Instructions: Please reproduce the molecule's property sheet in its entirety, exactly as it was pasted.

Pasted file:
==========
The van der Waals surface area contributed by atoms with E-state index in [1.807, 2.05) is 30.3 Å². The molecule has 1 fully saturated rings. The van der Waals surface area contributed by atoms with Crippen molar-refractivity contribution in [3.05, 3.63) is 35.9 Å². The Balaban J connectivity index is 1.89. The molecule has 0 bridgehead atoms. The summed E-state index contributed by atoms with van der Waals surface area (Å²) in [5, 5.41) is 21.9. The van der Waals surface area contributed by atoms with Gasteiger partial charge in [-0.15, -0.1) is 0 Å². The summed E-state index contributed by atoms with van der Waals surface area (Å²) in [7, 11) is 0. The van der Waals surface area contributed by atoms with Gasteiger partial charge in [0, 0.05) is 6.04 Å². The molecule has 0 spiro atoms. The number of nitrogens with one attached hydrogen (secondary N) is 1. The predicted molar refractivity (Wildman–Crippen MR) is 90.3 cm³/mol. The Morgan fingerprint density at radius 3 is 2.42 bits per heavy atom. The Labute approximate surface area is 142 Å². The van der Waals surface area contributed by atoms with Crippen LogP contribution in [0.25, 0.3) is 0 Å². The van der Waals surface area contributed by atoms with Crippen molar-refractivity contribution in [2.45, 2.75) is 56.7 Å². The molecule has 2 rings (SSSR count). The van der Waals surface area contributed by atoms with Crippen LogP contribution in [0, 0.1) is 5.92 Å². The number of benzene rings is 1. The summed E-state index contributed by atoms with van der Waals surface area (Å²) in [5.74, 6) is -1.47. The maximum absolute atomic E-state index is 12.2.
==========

The van der Waals surface area contributed by atoms with E-state index in [1.807, 2.05) is 30.3 Å². The molecule has 1 fully saturated rings. The van der Waals surface area contributed by atoms with Crippen molar-refractivity contribution in [3.05, 3.63) is 35.9 Å². The Balaban J connectivity index is 1.89. The molecule has 0 bridgehead atoms. The summed E-state index contributed by atoms with van der Waals surface area (Å²) in [5, 5.41) is 21.9. The van der Waals surface area contributed by atoms with Gasteiger partial charge in [-0.15, -0.1) is 0 Å². The summed E-state index contributed by atoms with van der Waals surface area (Å²) in [7, 11) is 0. The van der Waals surface area contributed by atoms with Gasteiger partial charge in [0, 0.05) is 6.04 Å². The molecule has 0 spiro atoms. The number of nitrogens with one attached hydrogen (secondary N) is 1. The predicted molar refractivity (Wildman–Crippen MR) is 90.3 cm³/mol. The Morgan fingerprint density at radius 3 is 2.42 bits per heavy atom. The Labute approximate surface area is 142 Å². The van der Waals surface area contributed by atoms with Crippen LogP contribution in [0.25, 0.3) is 0 Å². The van der Waals surface area contributed by atoms with Crippen molar-refractivity contribution in [2.45, 2.75) is 56.7 Å². The molecule has 2 rings (SSSR count). The van der Waals surface area contributed by atoms with Crippen LogP contribution in [0, 0.1) is 5.92 Å². The number of benzene rings is 1. The summed E-state index contributed by atoms with van der Waals surface area (Å²) in [5.74, 6) is -1.47. The maximum absolute atomic E-state index is 12.2.